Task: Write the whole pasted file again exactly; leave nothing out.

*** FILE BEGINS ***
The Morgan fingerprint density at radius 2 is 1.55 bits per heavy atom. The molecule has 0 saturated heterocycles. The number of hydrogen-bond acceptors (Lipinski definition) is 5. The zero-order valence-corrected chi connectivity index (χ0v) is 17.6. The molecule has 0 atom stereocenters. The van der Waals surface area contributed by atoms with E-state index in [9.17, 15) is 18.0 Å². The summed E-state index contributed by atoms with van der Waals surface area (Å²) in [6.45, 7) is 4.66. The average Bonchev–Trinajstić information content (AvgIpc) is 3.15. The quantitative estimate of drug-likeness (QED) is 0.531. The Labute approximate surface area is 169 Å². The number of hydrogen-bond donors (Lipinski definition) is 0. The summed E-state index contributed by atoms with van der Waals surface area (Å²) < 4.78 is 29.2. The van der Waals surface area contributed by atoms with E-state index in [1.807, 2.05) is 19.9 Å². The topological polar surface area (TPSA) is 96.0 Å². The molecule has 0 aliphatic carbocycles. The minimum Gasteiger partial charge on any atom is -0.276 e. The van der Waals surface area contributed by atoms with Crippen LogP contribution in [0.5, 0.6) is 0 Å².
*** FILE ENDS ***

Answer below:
The Morgan fingerprint density at radius 2 is 1.55 bits per heavy atom. The molecule has 0 saturated heterocycles. The number of hydrogen-bond acceptors (Lipinski definition) is 5. The zero-order valence-corrected chi connectivity index (χ0v) is 17.6. The molecule has 0 atom stereocenters. The van der Waals surface area contributed by atoms with E-state index in [9.17, 15) is 18.0 Å². The summed E-state index contributed by atoms with van der Waals surface area (Å²) in [6.45, 7) is 4.66. The average Bonchev–Trinajstić information content (AvgIpc) is 3.15. The quantitative estimate of drug-likeness (QED) is 0.531. The Labute approximate surface area is 169 Å². The number of hydrogen-bond donors (Lipinski definition) is 0. The summed E-state index contributed by atoms with van der Waals surface area (Å²) < 4.78 is 29.2. The van der Waals surface area contributed by atoms with E-state index in [1.807, 2.05) is 19.9 Å². The topological polar surface area (TPSA) is 96.0 Å². The molecule has 0 aliphatic carbocycles. The minimum Gasteiger partial charge on any atom is -0.276 e. The van der Waals surface area contributed by atoms with Crippen LogP contribution in [0.5, 0.6) is 0 Å².